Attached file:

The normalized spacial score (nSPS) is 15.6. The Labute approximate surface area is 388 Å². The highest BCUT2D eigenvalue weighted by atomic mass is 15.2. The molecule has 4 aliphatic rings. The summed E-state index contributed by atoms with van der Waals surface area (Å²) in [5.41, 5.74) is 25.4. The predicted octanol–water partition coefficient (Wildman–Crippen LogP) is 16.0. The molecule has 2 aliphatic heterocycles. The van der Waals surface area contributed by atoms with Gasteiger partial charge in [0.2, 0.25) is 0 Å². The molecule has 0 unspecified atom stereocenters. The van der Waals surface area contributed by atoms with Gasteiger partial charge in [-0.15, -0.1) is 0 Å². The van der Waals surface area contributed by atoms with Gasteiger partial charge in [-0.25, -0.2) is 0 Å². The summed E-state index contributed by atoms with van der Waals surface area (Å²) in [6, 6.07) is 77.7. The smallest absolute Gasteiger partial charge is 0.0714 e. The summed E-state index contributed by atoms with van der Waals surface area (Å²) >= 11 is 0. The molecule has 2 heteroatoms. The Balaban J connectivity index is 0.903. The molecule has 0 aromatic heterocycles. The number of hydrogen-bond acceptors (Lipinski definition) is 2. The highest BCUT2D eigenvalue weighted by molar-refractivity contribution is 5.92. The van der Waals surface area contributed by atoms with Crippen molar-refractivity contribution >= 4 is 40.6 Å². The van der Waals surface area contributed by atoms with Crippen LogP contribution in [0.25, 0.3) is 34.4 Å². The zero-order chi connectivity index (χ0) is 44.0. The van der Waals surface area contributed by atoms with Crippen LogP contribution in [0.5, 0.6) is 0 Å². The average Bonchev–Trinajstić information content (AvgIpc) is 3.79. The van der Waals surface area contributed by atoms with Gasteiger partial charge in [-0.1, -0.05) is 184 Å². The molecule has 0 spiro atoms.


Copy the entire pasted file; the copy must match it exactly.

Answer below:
The normalized spacial score (nSPS) is 15.6. The Labute approximate surface area is 388 Å². The highest BCUT2D eigenvalue weighted by atomic mass is 15.2. The molecule has 4 aliphatic rings. The summed E-state index contributed by atoms with van der Waals surface area (Å²) in [5.41, 5.74) is 25.4. The predicted octanol–water partition coefficient (Wildman–Crippen LogP) is 16.0. The molecule has 2 aliphatic heterocycles. The van der Waals surface area contributed by atoms with Gasteiger partial charge in [0.2, 0.25) is 0 Å². The molecule has 0 unspecified atom stereocenters. The van der Waals surface area contributed by atoms with Gasteiger partial charge in [-0.15, -0.1) is 0 Å². The van der Waals surface area contributed by atoms with Gasteiger partial charge in [-0.25, -0.2) is 0 Å². The summed E-state index contributed by atoms with van der Waals surface area (Å²) in [6, 6.07) is 77.7. The smallest absolute Gasteiger partial charge is 0.0714 e. The summed E-state index contributed by atoms with van der Waals surface area (Å²) >= 11 is 0. The molecule has 2 heteroatoms. The Balaban J connectivity index is 0.903. The molecule has 0 aromatic heterocycles. The number of hydrogen-bond acceptors (Lipinski definition) is 2. The highest BCUT2D eigenvalue weighted by molar-refractivity contribution is 5.92. The van der Waals surface area contributed by atoms with Crippen molar-refractivity contribution >= 4 is 40.6 Å². The van der Waals surface area contributed by atoms with Crippen LogP contribution in [0.25, 0.3) is 34.4 Å². The zero-order chi connectivity index (χ0) is 44.0. The van der Waals surface area contributed by atoms with Crippen LogP contribution in [0.5, 0.6) is 0 Å². The average Bonchev–Trinajstić information content (AvgIpc) is 3.79. The van der Waals surface area contributed by atoms with Gasteiger partial charge in [-0.1, -0.05) is 184 Å². The molecule has 0 spiro atoms.